Study on the Role of Non Penetrating Titanium Clips in Dural Repair

Article Information

Naveenkumar kuppan1*, Krishnakumar R2

1Department of Orthopaedics & Spine surgery, Sree Manakula Vinayagar Medical College & Research Centre, Puducherry, India

2Department of Spine surgery, Consultant, Medical Trust Hospital, Kochi, India

*Corresponding Author: Naveenkumar kuppan, Department of Orthopaedics & Spine surgery, Sree Manakula Vinayagar Medical College & Research Centre, Puducherry, India

Received: 14 May 2020; Accepted: 26 May 2020; Published: 01 June 2020

Citation:

Naveenkumar kuppan, Dr. Krishnakumar R. Study on the Role of Non Penetrating Titanium Clips in Dural Repair. Journal of Spine Research and Surgery 2 (2020): 067-076.

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Abstract

Study design: A Prospective study. Objective: Dural injuries (Durotomy) are a common complication often seen in spine surgeries. Primary repair of dura using conventional techniques with sutures (silk or prolene) is considered gold standard in management.

Overview of Literature: The use of Non-penetrating Titanium clips as an alternate for the sutures in Dural closure has been described in literatures. The surgical use of titanium clips alone for the primary repair of dura in spine surgeries is yet to be substantiated. Aim of this study is to assess the role of non-penetrating Titanium clips in Dural repair surgeries.

Methods: This is a study conducted from November 2017 to July 2019 involving a total of hundred forty one spine patients. Thirty seven patients who had undergone spinal epidural steroid injections and scoliosis surgeries were excluded from the study. Of the hundred and four cases, fifteen cases had undergone Dural repair. Non-penetrating Titanium clips were applied in five of the cases.

Results: Among the five cases, three were female and two male patients. Three cases undergone spinal decompression and fusion, one case of microdiscectomy and one case of intradural extramedullary tumor excision. Size of Dural tear range from 0.5 cm to 3 cm. The number of clips applied ranges from one to fifteen numbers. Among the study group, four patients had a smooth post-operative period without any signs and symptoms. One patient who had undergone intradural tumor excision, developed post-operative wound leakage and postural headache.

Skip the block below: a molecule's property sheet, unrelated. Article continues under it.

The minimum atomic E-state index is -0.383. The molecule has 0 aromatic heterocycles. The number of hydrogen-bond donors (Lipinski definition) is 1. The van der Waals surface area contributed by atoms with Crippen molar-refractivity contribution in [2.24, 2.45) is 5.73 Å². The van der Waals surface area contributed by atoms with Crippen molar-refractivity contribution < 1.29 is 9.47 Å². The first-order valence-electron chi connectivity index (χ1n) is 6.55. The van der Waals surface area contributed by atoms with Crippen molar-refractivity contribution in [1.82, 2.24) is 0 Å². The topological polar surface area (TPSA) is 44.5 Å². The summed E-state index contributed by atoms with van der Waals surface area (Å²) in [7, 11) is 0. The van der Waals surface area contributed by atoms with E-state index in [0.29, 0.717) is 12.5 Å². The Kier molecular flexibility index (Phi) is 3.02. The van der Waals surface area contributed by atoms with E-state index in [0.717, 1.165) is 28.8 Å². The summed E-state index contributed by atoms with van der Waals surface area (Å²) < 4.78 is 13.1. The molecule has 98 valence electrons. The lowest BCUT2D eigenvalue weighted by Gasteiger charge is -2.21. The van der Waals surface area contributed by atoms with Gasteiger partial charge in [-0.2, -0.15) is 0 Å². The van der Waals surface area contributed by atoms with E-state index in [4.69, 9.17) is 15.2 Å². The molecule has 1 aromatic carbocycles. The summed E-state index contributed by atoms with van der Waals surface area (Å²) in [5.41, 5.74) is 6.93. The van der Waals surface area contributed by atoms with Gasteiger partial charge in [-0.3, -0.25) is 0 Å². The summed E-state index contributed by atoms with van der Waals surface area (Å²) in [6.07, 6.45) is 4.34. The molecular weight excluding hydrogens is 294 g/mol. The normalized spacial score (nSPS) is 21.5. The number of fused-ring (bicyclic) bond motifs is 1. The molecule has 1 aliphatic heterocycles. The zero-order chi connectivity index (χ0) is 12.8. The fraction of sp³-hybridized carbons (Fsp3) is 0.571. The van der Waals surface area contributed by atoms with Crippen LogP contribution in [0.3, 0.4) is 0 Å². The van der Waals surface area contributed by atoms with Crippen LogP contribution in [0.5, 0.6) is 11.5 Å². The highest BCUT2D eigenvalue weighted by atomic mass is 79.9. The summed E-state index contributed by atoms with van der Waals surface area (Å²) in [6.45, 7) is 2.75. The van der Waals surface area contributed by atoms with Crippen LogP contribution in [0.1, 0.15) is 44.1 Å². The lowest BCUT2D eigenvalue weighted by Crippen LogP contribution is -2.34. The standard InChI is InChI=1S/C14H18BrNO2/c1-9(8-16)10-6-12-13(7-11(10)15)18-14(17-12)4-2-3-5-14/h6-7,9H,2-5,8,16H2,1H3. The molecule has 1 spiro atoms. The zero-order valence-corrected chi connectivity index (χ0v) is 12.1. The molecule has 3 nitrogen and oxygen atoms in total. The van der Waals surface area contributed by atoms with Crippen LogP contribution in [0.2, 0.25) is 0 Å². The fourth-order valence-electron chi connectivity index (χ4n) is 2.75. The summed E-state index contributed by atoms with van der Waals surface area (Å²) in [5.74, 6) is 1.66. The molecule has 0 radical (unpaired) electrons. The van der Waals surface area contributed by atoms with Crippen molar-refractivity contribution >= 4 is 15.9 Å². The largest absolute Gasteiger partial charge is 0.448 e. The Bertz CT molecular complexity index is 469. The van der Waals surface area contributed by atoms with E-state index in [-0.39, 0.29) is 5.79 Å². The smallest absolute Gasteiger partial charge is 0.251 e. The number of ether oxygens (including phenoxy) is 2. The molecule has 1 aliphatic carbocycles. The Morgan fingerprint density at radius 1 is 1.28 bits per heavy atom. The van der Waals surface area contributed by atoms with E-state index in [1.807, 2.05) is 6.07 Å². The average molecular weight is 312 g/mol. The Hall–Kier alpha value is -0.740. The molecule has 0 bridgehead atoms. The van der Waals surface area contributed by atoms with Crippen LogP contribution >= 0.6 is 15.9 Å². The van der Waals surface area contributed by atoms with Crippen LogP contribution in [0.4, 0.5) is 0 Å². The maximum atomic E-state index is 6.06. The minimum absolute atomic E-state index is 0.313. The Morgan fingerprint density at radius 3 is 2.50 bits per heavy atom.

Conclusion: Non-penetrating titanium clips produce complete Dural closure with no suture holes. We conclude non-penetrating clips can be used as an alternative for conventional sutures for durotomy repair.

Keywords

Non-penetrating Titanium Clips, Dural Repair, Pseudo Meningocele

Non-penetrating Titanium Clips articles, Dural Repair articles, Pseudo Meningocele articles

Article Details

1. Introduction

Dural injuries (Durotomy) are a common complication often seen in spine surgeries. The incidence of Dural tear in primary surgeries is 3%, while 16% [1] in revision surgeries. Management of a Dural tear is a demanding task for surgeons. Primary repair of the dura using conventional techniques such as sutures (silk or prolene) is considered gold standard. Failure rate with direct repair using sutures varies from 5% to 9% [2].

The neurological sequelae following inadequate Dural repair include CSF leakage, pseudo meningocele, root herniation and CSF fistulas [3]. The use of Non-penetrating Titanium clips as an alternate for sutures in Dural closure has been described in literatures. The surgical use of titanium clips alone for the primary repair of dura in spine surgeries is yet to be substantiated. Aim of this study is to assess the role of non-penetrating Titanium clips in Dural repair surgeries.

2. Material and Method

This is a prospective study conducted at our institute from November 2017 to July 2019 involving a total of hundred forty-one patients, who had undergone spine surgery. Institutional ethical committee approval was obtained and a detailed consent was obtained from all the patients involved in this study. Thirty seven patients who had undergone spinal epidural steroid injections and scoliosis surgeries were excluded from the study. All surgeries were performed by a single surgeon. Of the hundred and four cases, fifteen cases had undergone Dural repair (Chart 1).

Among them, ten cases had Incidental Dural tear and three cases undergone durotomy for intradural tumor excision.  Non-penetrating Titanium clips were applied in five among the fifteen Dural repair cases. The number of clips applied vary on the size of the Dural tear. Valsalva given intraoperatively (40mm of Hg for 10 seconds [4]) after applying the clips and patency of the closure noted. Drain was kept in low pressure active suction mode. Tight sub fascial closure was done using 1-0 vicryl, 2-0 vicryl and skin closure was done with staples. Mobilization was started from day two to five depending upon patients’ tolerance.

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Chart 1: Shows patient selection criteria for the study.

3. Results

Among the five cases, three were female and two male patients. Age range from 43 to 72 years, with a mean age of 56.8 years. Two cases involve a Dorsal spine level and three cases involve the Lumbar spine. Three cases undergone spinal decompression and fusion, one case of microdiscectomy and one case of intradural extramedullary tumor excision. Size of Dural tear range from 0.5 cm to 3 cm, with a mean size of 1.16cms (Chart 2).